Systemic chemotherapy prolongssurvival and improves qualityof life for patients with advancednon-small-cell lung cancer(NSCLC).[1] Several randomizedclinical trials conducted in the pastfew years have confirmed the efficacyof various platinum-based combination(cisplatin or carboplatin[Paraplatin]) regimens when used asfirst-line therapy for advancedNSCLC patients who have a goodperformance status (Eastern CooperativeOncology Group [ECOG], performancestatus < 2).[2-7] Platinumbaseddoublet regimens are superiorto either single-agent therapy or threedrugcombinations.[6-10]While platinum compounds continueto hold their role as an essentialcomponent of the doublet regimens,the choice of the second agent is variable.Several third-generation chemotherapyagents, such as the taxanes(ie, paclitaxel, docetaxel [Taxotere]),gemcitabine (Gemzar), vinorelbine(Navelbine), and irinotecan (Camptosar),which possess efficacy as singleagents for the treatment ofadvanced NSCLC, have been evaluatedin combination with a platinumcompound for first-line therapy. In fact, randomized trials have demonstratedcomparable efficacy for combinationregimens consisting of aplatinum compound with any of theabove-mentioned third-generationchemotherapy agents for the treatmentof advanced NSCLC.[3,4,11] Thesedata provided the rationale for individualizingtreatment for patientsbased on schedule of therapy, toxicityprofile of the regimen, and cost.The role of the carboplatin/gemcitabinecombination regimen for thetreatment of advanced NSCLC is reviewedin this article.BackgroundCarboplatin therapy results in lowerincidences of nausea, vomiting, ototoxicity,and nephrotoxicity comparedwith cisplatin.[12] However, the incidence of myelosuppression is higherwith the use of carboplatin. Randomizedtrials comparing cisplatin-vs carboplatin-based regimens for thetreatment of advanced NSCLC demonstratedcomparable efficacy for bothplatinum compounds.[13,14] Thus,based on its favorable toxicity profile,carboplatin has become the preferredplatinum compound in theUnited States for the treatment of patientswith advanced NSCLC, althoughcisplatin doublets are stillpreferred across the Atlantic.Gemcitabine is a novel pyrimidineanalog that inhibits the enzyme ribonucleotidereductase that is essentialfor DNA synthesis.[15] Multiplephase II trials have demonstrated theefficacy of gemcitabine as a singleagent for the treatment of advancedNSCLC.[16-19] In a randomized clinicaltrial, the combination of gemcitabineand cisplatin was superior totherapy with cisplatin alone.[6] Subsequently,Schiller et al in the ECOG1594 trial demonstrated comparableefficacy for the cisplatin/gemcitabinecombination when compared with thecontrol arm of cisplatin/paclitaxel.Cisplatin/docetaxel and carboplatin/paclitaxel were the other two arms ofthe ECOG 1594 study.[4]Phase II studies with the carboplatin/gemcitabine regimen demonstratedresponse rates of 25% to 50%with overall median survival of 9.5 to16 months.[20-22] The regimen waswell tolerated, with thrombocytopenia and neutropenia being the majortoxicities; minimal nonhematologicside effects were seen. The efficacywas comparable to other commonlyused doublet regimens and henceformed the basis to evaluate carboplatin/gemcitabine in randomized trialsfor the treatment of advancedNSCLC.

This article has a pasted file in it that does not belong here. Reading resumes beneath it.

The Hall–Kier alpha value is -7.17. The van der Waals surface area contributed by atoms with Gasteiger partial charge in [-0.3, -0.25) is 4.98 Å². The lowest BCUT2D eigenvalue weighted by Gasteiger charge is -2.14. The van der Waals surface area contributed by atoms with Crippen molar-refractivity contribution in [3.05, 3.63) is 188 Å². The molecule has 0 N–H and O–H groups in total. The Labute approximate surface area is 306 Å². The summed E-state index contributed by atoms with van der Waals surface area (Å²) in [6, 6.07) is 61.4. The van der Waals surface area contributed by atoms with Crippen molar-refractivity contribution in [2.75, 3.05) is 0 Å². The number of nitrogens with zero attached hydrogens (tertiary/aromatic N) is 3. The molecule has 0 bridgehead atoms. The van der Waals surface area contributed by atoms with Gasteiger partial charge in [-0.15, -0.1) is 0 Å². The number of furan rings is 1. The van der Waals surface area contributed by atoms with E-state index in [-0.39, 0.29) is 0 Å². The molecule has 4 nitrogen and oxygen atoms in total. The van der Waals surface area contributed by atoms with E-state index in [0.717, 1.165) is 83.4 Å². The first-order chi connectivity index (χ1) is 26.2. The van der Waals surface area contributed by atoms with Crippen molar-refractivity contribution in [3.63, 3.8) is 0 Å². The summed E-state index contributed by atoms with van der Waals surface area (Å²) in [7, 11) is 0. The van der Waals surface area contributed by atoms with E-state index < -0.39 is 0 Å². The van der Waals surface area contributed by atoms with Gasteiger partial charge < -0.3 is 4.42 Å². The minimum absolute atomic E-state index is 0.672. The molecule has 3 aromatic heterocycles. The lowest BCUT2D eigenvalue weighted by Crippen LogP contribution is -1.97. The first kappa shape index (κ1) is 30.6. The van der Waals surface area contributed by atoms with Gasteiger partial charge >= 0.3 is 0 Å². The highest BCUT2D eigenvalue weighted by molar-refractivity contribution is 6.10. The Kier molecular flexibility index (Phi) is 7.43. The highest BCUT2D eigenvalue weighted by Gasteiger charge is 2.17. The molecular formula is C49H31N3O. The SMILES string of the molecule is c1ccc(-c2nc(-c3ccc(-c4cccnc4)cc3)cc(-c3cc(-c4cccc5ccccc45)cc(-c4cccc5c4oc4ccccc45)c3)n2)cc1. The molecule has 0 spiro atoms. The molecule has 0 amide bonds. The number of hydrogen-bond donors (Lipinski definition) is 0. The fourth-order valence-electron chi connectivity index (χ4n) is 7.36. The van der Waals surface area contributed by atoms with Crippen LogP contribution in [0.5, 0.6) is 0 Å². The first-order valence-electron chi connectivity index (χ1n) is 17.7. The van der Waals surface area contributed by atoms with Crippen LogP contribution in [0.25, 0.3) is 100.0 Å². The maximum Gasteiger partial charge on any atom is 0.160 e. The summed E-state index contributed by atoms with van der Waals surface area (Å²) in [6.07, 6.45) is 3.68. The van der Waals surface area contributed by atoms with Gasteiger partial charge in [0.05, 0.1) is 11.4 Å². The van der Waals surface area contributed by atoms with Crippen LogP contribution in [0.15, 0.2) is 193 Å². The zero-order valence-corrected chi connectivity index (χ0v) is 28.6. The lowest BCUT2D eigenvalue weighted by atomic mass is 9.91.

Randomized Trials ofCarboplatin/GemcitabineRudd and colleagues with the LondonLung Cancer Group comparedthe carboplatin/gemcitabine regimenwith the combination of mitomycin(Mutamycin), ifosfamide (Ifex), andcisplatin (MIC) for the treatment ofpatients with advanced NSCLC. Boththe regimens were administered every3 weeks to patients with stageIIIB (pleural/pericardial effusion) orstage IV NSCLC.[10] Patients withan ECOG performance status of 0 to2 were eligible for the study. The studyenrolled 422 patients with previouslyuntreated NSCLC.Although the response rates weresimilar between the two arms, the carboplatin/gemcitabine therapy was associatedwith superior survival overthe MIC regimen (10.2 vs 6.8 months,P = .028). The incidence of grades3/4 nausea (14% vs 5%), vomiting(10% vs 3%), constipation (7% vs2%), and alopecia (9% vs 1%) werehigher with the MIC regimen, whilethrombocytopenia (25% vs 7%) occurred at a higher frequency in studypatients receiving carboplatin/gemcitabine.In another study, the carboplatin/gemcitabine combination was comparedwith therapy using either theMIC regimen or the combination ofmitomycin, vinblastine, and cisplatin.[23] The study included 372chemonaive patients with advancedNSCLC who were not candidates forsurgical resection or definitive radiotherapy.Carboplatin was given at anarea under the concentration-timecurve (AUC) of 5 (day 1) and gemcitabinewas administered at 1,000 mg/m2(days 1, 8, and 15). Treatment cycleswere repeated every 28 days for thecarboplatin/gemcitabine arm and every3 weeks for the control arm. Theresponse rate, median survival, andtime to progression were similar betweenthe two arms. No differenceswere noted between the two treatmentarms in disease-related symptoms orquality-of-life benefit. Fewer inpatientstays were necessary for complicationsamong the carboplatin/gemcitabinetreated group.Grigorescu and colleagues conducteda randomized trial comparingthe regimen of carboplatin/gemcitabinewith cisplatin/vinblastine for patientswith advanced NSCLC.[24] Thestudy included 198 patients who were≤ 70 years old and had an ECOGperformance status of 0, 1, or 2. Theresponse rate (27% vs 15%), mediansurvival (11.6 vs 7.9 months, P =.0001), and 1-year survival rate (36%vs 13%, P < .05) were all significantlysuperior in the carboplatin/gemcitabinearm.The toxicity profiles were comparablebetween the two regimens. The efficacynoted with the carboplatin/gemcitabine combination with all ofthe randomized studies described abovewas comparable to the other "standard"platinum-based doublets used for thetreatment of advanced NSCLC. Furthermore,the carboplatin/gemcitabineregimen was associated with minimalnonhematologic toxicities.Two randomized trials have comparedthe efficacy of the carboplatin/gemcitabine combination with that ofthe cisplatin/gemcitabine regimen (Table1).[25,26] Zatloukal and colleagues randomized patients with advancedNSCLC to treatment with carboplatinat AUC 5, day 1, andgemcitabine, or therapy with cisplatinat 80 mg/m2, day 1, and gemcitabine.The dose of gemcitabine was identicalfor both the arms given at 1,200mg/m2on days 1 and 8. Both the regimenswere administered on a 21-dayschedule. The primary end point ofthe study was to assess toxicity betweenthe two regimens, while thesecondary end points included responserates, overall survival, and timeto progression.The carboplatin arm was associatedwith a lower incidence of grades3/4 nausea and vomiting (3.8% vs16.2%, P = .0224), and a higher incidenceof thrombocytopenia (33% vs16%, P = .0023). The efficacy wascomparable between the two arms withresponse rates of 47% and 48% for thecarboplatin and cisplatin arms, respectively.The median survival was 8.1months for patients on both the arms.In another study, Mazzanti et alrandomized 115 patients to either cisplatin/gemcitabine or carboplatin/gemcitabine therapy.[26] In the cisplatinarm, gemcitabine was administeredat a dose of 1,200 mg/m2 on days 1and 8 while cisplatin was given at80 mg/m2 on day 2. In the carboplatinarm, gemcitabine was given at a lowerdose of 1,200 mg/m2 on days 1 and 8while carboplatin was given at AUC 5on day 2. The study demonstrated alower incidence of nausea and vomitingwith the carboplatin arm, while theoverall survival was similar betweenthe two arms (10 vs 11 months). Thus,the combination of carboplatin/gemcitabineresults in comparable efficacyand a favorable toxicity profilewhen compared with the cisplatin/gemcitabine combination.Carboplatin/Gemcitabine vsSingle-Agent GemcitabineSandler and colleagues demonstratedthe superiority of the gemcitabine/cisplatin combination over singleagent cisplatin in a randomized registrationtrial.[6] However, until recently,it was unclear whether thegemcitabine/platin combination wassuperior to single-agent gemcitabine.Sederholm and the Swedish LungCancer Study Group reported the resultsof a phase III study that comparedthe efficacy of carboplatin/gemcitabine vs gemcitabine alone forthe treatment of patients with advancedNSCLC (Table 2).[27] The study included334 patients with advancedNSCLC who had an ECOG performancestatus of 0, 1, or 2. Patients wererandomized to therapy with gemcitabinealone given at 1,250 mg/m2 ondays 1 and 8, or in combination withcarboplatin at AUC 5 on day 1.The response rate (30% vs 12%,P = .0001), median survival (11 vs 9months, P = .0024), and 1-year survivalrate (44% vs 32%) were superiorwith the doublet combination. Theincidence of nonhematologic toxicitywas comparable between the twoarms. However, hematologic toxicitywas more pronounced in the doubletarm. Grades 3/4 anemia, thrombocytopenia,and leukopenia occurred in5%, 48%, and 32% with the doubletarm, respectively, compared with 2%,4%, and 6% in the single-agent therapyarm, respectively. Thus, two-drug combinations are superior to singleagenttherapy for the treatment of advancedNSCLC, though the benefitcomes with some increase in toxicity.